Red Flags Rule
The Bank Secrecy Act (BSA) of 1970 requires financial institutions and businesses to assist the government in detecting and preventing money laundering and other financial crimes in the United States.
The Red Flags Rule is the latest addition to the 2003 Fair and Accurate Credit Transactions (FACT) Act, joint legislation created by the Federal Trade Commission, the federal bank regulatory agencies, and the National Credit Union Administration. The FACTA Red Flags Rule requires financial institutions and a broad category of creditors to write, implement and maintain an Identity Theft Prevention Program. Under the FTC Red Flags Rule, financial institutions are state and national banks, state or federal savings and loan associations, mutual savings banks, state or federal credit unions and any other entity that holds a “transaction account” belonging to a customer. Creditors are those who regularly defer payment for goods or services, which may include utility, telecommunications, healthcare companies and many more. Red Flags Rule Compliance requires the periodic maintenance and review of a business or organization’s ID Theft Prevention Program to ensure the adequacy of the following key elements:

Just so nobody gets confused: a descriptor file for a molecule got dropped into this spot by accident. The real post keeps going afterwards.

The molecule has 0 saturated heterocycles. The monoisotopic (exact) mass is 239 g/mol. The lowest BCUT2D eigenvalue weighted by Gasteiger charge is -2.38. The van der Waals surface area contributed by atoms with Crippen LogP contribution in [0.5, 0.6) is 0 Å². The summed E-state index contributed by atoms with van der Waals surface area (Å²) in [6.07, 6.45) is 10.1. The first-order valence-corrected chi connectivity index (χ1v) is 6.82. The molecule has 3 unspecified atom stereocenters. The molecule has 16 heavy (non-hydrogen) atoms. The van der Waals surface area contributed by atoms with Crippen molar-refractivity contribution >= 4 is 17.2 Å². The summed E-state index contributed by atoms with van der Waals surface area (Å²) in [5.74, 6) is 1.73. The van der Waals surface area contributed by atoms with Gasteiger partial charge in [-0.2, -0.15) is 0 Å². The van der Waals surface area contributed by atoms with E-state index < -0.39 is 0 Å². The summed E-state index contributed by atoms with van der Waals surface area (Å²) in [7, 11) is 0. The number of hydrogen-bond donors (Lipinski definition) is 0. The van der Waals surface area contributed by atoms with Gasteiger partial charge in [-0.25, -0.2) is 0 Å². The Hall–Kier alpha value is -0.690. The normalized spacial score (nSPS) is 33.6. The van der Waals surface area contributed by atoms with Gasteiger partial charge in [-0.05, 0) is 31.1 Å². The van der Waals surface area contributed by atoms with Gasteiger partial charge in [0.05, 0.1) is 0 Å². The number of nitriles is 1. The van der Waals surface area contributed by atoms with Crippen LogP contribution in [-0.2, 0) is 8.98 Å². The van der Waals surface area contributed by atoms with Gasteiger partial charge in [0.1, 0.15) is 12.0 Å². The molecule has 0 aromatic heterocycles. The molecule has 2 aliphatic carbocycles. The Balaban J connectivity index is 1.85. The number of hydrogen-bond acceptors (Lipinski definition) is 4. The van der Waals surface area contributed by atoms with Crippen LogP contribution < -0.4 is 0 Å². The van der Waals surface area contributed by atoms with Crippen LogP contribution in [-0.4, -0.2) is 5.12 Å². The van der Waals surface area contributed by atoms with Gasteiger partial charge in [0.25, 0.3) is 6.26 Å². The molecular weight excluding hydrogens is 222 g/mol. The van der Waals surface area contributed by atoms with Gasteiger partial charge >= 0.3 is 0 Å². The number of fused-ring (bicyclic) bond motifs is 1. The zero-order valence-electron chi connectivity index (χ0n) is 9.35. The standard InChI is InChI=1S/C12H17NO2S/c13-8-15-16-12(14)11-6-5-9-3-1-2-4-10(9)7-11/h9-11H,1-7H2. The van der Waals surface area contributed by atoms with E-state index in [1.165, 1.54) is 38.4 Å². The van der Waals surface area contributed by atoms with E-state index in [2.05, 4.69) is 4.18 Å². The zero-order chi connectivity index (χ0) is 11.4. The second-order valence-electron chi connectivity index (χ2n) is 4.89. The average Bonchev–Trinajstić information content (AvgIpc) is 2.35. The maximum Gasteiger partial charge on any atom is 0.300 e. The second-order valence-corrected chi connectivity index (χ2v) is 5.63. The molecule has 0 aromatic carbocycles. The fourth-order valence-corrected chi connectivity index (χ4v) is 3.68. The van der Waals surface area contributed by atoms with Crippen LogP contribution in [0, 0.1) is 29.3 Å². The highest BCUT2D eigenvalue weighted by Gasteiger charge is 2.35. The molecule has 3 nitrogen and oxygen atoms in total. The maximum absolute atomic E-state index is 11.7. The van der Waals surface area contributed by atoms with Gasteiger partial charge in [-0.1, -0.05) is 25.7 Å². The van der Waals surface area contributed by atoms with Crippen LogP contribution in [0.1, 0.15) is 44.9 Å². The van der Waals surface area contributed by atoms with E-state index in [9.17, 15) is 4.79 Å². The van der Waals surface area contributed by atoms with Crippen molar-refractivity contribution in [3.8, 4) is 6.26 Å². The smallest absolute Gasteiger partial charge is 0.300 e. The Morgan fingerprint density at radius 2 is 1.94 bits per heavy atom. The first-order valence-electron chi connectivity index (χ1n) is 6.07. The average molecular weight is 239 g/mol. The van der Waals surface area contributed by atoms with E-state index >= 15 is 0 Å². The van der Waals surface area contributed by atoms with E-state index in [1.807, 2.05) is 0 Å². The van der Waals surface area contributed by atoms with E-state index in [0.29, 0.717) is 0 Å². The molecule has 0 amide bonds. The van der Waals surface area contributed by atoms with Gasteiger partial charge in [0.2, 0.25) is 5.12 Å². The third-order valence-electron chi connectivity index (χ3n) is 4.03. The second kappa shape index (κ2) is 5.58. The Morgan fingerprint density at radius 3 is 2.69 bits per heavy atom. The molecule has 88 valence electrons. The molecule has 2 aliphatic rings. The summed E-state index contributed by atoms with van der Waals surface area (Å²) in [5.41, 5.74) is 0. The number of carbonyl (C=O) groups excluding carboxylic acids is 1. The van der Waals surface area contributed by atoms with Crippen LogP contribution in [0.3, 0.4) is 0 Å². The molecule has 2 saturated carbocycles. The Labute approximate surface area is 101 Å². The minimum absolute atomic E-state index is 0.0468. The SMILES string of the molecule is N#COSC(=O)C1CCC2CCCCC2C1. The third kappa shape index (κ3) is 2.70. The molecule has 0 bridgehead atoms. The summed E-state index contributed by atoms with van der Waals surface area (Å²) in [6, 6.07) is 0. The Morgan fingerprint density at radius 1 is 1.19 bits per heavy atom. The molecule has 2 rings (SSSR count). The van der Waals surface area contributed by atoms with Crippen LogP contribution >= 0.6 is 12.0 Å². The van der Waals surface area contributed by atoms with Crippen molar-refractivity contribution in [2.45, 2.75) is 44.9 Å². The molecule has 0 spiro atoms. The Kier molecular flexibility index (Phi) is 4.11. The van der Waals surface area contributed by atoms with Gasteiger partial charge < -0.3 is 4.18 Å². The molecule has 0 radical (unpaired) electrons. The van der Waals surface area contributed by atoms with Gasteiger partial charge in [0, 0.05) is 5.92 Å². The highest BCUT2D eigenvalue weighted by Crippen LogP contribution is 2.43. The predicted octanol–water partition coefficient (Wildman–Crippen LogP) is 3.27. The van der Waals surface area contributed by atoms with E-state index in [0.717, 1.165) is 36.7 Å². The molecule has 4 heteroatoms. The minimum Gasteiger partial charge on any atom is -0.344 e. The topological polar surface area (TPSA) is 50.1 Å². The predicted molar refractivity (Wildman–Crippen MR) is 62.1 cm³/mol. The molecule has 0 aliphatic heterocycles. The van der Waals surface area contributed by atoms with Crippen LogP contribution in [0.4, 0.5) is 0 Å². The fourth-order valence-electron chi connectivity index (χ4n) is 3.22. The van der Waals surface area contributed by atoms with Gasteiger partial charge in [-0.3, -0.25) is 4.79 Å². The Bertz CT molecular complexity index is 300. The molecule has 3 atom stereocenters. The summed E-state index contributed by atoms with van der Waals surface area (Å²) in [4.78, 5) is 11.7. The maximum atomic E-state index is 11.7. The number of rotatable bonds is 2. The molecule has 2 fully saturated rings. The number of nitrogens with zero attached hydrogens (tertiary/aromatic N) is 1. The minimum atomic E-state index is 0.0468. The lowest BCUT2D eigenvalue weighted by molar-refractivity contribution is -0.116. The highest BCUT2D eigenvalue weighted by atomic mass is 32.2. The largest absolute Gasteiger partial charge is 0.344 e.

- The recognition of accounts considered covered by the Red Flags Rule
- The identification of relevant Red Flags for the business
- The establishment of procedures to detect the Red Flags identified
- The definition of appropriate responses to the detection of the identified Red Flags
- The overall administration of the ID Theft Prevention Program
To find out if your ID Theft Prevention Program is keeping up with the times, click here: Doing Your Part to Prevent Identity Theft.